TORONTO—Ontario plans to pass legislation in the spring aimed at addressing elevator availability and reliability as part of its commitment to tackle what has become a growing vertical mobility issue across the country, The Canadian Press has learned.
The planned legislation is in response to a report to be released Thursday that aims to define and enhance elevator reliability by ensuring building owners perform preventive maintenance—seen as key to minimizing thousands of annual entrapments and other unscheduled shutdowns.
“There are currently no minimum preventive maintenance standards in Ontario to minimize future availability issues,” retired justice Douglas Cunningham writes in his 57-page report obtained by The Canadian Press. “Compliance with minimum maintenance standards for safety, shown to signal more effective preventive maintenance practices, is at an all-time low.”
In fact, Cunningham reports, only one in five residential buildings are meeting minimum rules for scheduled maintenance tasks.
Other recommendations include forcing contractors to report outages over 48 hours or when half the elevators in a building are out of service—80 per cent of buildings have only one or two lifts—and having a defined plan to restore service. Outage information should be publicly available, Cunningham says.
Cunningham says that while the four big elevator companies have painted a somewhat rosy picture of the situation—some critics have referred to multinational giants Kone, Otis, Schindler, and ThyssenKrupp as an oligarchy—there is widespread concern about elevator availability, which he wants to see defined as “the ability of a building’s elevating devices to transport persons as and when required.”
Overall, Cunningham finds a “diverse and complex set” of interrelated issues underlie outages, including maintenance, capacity problems and labour shortages. He also notes in passing cases in Europe, Israel and Japan involving systemic anti-competitive practices by the big elevator companies.
The Ontario government last year ordered the provincial safety regulator—the Technical Standards and Safety Authority—to commission the study after The Canadian Press found increasing problems with residential, nursing home and other elevators across the country and a private member’s bill aimed at addressing the issue gained all-party support.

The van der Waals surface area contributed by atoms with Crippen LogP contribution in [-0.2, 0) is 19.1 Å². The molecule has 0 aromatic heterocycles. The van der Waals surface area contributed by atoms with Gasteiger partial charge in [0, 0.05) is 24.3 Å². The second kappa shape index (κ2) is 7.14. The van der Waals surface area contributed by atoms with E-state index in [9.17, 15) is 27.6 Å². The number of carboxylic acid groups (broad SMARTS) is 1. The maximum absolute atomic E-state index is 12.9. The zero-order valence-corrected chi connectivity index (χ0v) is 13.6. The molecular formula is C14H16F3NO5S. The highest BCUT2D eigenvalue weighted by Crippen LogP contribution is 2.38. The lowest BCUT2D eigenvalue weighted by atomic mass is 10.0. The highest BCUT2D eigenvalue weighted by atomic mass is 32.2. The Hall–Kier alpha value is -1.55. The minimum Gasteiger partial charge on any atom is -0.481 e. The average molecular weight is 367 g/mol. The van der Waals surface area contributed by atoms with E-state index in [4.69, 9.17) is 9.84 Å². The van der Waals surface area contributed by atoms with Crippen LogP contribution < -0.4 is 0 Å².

The latest available figures, for example, show firefighters in Ontario responded to 4,577 calls by people trapped in lifts in 2016. Industry figures peg entrapments that year at 9,649. Additionally, the report notes, elevator outages are enormously problematic for people with mobility issues, and can hamper first responders in emergencies.
Part of Cunningham’s study—carried out by consulting firm Deloitte—involved a survey of building owners. Condominiums reported the biggest availability problem. Overall, one in five respondents reported having an elevator out of service for 18 days or more in any given year. Elevator age appears to play little role.
The study also reviewed jurisdictions such as Vancouver, New York and Singapore.
Liberal backbencher Han Dong introduced his private member’s bill last year that would punish contractors for extended elevator downtime and mandate “traffic studies” to ensure new residential buildings have sufficient elevator capacity. No standards exist at the moment.
Cunningham, however, asserts Dong’s bill is based on anecdotal rather than “robust” evidence. The problem, he finds, is the “acute absence” of reliable data that undercuts efforts to comes to grips on the extent of the problem and potential fixes.
Gathering needed data and tackling the issue will take years, involve several ministries, the safety regulator, contractors and building owners, the report finds.
One issue is that no regulatory authority is responsible for elevator availability—as long as the devices do not pose an active safety threat to users.
Nevertheless, sources have told The Canadian Press that Consumer Services Minister Tracy MacCharles—also responsible for accessibility issues—was expected to announce on Thursday plans to begin tackling the issue by introducing enabling legislation this spring and regulations in the fall.
Longer-term government plans call for setting timelines for returning devices to service—which Cunningham and the province say would make the province the first jurisdiction in the world to do that. Other planned initiatives include stronger enforcement tools and fines around maintenance, and tackling a shortage of qualified elevator mechanics.
Building code amendments would ensure new highrise buildings have a suitable number of elevators, according to the government.
The government also plans to ensure data on elevator uptimes are publicly available, sources said, suggesting would-be tenants for example would have information about a building, and authorities would have a better idea of where the problems are.
The government is also looking to develop education and awareness materials for building owners and residents on compliance with requirements for notice of service disruptions.
One thorny issue is whether the current safety authority should be given responsibility for availability. The fee-for-service authority, seeing itself caught potentially in a conflict between enforcing safety and ensuring availability, opposes taking on the extra mandate.
Cunningham was given an earful from disaffected contractors and owners about their lack of trust in the safety agency, which he said needs to act as a “modern regulator” that incorporates broad and frequent industry input into its decision-making.